The Dominican Sisters replaced the Presentation Sisters on 15 February 1949. One of them was Sr Dominic Galvan who now lives at the St John of God Villa in Subiaco, the Superior was Mother Theresa Mc Quillan. The Sisters taught in the junior classroom at school and looked after the girls in the dormitory. Pallottine Fathers and Brothers cared for the boys in the dormitory and taught in the senior classroom. The two classrooms had been erected along the northern perimeter of the Mission compound. They were still standing there when I arrived in 1969 but not used any more. I gave then a new purpose by using them as an arts & crafts centre till parts of the ceiling came down and it became dangerous to work there. I then took the structure down and used suitable timber from it for constructing some playground equipment and garden fences.

In 1951 there was another change of teaching and caring staff. The Schönstatt Sisters took over from the Dominican Sisters on 11 February 1951 and remained at the Mission till 27 April 1960, that is for nine years. During this time one of the Sisters taught the Infant classroom for the grades one and two, whilst a Pallottine priest taught in the other classroom for the grades three to six. This was to be the pattern for teaching during the time that Religious Sisters were at the Mission.

Up to seven other Sisters looked after the Girls’ Dormitory, the Kitchen and the Laundry. Pallottine priests continued to care for the boys.

The Rector of the Pallottine Community was also the Administrator of the boarding facility and the Principal of the School, which entered into competitions with other schools in the district. In 1957 Miss Pauline Parnell became the first lay teacher in the Mission School.

In 1957, Bishop Gummer Blessed and opened the new convent (Orana) for the Sisters, which had taken five years to build. It was somehow a counterpart to the Monastery of the Pallottine priests and Brothers and gave the Sisters a base away from the children.

Tardun Government Primary School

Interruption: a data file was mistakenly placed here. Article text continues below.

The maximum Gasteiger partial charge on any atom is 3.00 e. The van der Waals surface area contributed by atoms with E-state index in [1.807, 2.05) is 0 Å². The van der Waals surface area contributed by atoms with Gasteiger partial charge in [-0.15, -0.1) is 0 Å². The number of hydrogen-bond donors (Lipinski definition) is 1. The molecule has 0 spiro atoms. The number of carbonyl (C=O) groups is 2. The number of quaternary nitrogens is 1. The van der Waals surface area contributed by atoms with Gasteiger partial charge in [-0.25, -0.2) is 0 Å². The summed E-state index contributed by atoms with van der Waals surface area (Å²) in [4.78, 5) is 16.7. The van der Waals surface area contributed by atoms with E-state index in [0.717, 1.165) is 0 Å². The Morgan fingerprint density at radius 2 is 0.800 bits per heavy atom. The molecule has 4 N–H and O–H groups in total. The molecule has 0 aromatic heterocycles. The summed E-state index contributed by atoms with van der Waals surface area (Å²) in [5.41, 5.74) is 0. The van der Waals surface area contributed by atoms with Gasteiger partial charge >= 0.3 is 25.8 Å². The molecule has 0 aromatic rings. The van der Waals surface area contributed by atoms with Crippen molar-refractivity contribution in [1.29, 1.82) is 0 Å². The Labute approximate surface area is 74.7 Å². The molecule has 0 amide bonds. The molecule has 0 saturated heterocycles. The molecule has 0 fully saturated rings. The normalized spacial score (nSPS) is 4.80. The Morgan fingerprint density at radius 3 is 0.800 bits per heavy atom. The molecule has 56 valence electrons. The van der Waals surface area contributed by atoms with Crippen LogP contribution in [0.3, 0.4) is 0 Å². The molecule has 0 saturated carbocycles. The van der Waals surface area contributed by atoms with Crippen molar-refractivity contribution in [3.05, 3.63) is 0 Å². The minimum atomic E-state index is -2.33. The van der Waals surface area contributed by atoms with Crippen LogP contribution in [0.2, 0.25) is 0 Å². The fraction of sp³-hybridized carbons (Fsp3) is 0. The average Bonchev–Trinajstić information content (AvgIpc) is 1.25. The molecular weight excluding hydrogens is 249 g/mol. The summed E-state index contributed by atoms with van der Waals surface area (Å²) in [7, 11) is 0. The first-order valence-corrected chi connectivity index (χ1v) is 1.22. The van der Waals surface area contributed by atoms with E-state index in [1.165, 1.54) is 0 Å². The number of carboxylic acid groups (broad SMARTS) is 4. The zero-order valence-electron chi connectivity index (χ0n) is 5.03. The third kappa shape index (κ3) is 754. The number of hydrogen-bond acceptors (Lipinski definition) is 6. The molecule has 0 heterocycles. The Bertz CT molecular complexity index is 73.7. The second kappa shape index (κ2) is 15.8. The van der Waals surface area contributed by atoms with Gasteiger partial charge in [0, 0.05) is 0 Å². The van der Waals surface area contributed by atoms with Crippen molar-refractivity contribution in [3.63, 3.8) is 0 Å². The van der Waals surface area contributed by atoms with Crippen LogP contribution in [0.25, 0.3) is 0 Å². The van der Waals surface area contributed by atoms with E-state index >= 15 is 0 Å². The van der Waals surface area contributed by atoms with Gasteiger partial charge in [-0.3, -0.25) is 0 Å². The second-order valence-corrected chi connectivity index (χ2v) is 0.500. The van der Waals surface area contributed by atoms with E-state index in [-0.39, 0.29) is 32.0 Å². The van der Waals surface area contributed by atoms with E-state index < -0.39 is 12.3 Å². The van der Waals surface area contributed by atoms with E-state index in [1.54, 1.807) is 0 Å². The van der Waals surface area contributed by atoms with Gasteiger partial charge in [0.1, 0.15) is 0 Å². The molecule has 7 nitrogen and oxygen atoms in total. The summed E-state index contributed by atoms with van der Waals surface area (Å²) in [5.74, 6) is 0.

Around1960 the Pallottine Mission School entered a severe crisis in more than one respect which led to big changes in its structure.

The Marian Sisters withdrew their support at Easter 1960 and forced the Rector to look around for alternative staff. One answer was to call in Lay Missionaries to care for the children.

Fr Walter Silvester, the new Regional Leader of the Pallottines, and the new Bishop of Broome, John Jobst, (both ordained together in Germany in 1951) had studied the situation of the Church in the Kimberley Missions. They were convinced that much of the work, done by Religious, could and should be carried out by Lay people. In a meeting at Kew in 1959 they decided that this was the way to go.

When Bishop John Jobst went to the Kimberley after the meeting, he took the first three Lay Missionaries with him. Fr Walter Silvester, together with the Ver Sacrum Lay Institute, which he had founded in 1957, established the Lay Missionary Scheme in Melbourne. The people who offered their service for the missions received a lengthy training at Millgrove and then were sent to help the priests and Brothers in the various Mission Stations.

In 1960 Tardun started to draw from this source. On 22 and 23 April, Ver Sacrum member Margaret Mary MacLean arrived with six of these Lay Missionaries to take over the work from the Schönstatt Sisters.

A second answer was to relinquish the administration and staffing of the school. The Pallottine Fathers decided to split boarding facility and school into two separate entities and ask the Education Department to take over the school as a state education facility. The first Principal, appointed to this school in 1961, was Mr Ian Markey, with Miss M. Haddleton as second teacher. They had 53 boys and 48 girls in their classrooms.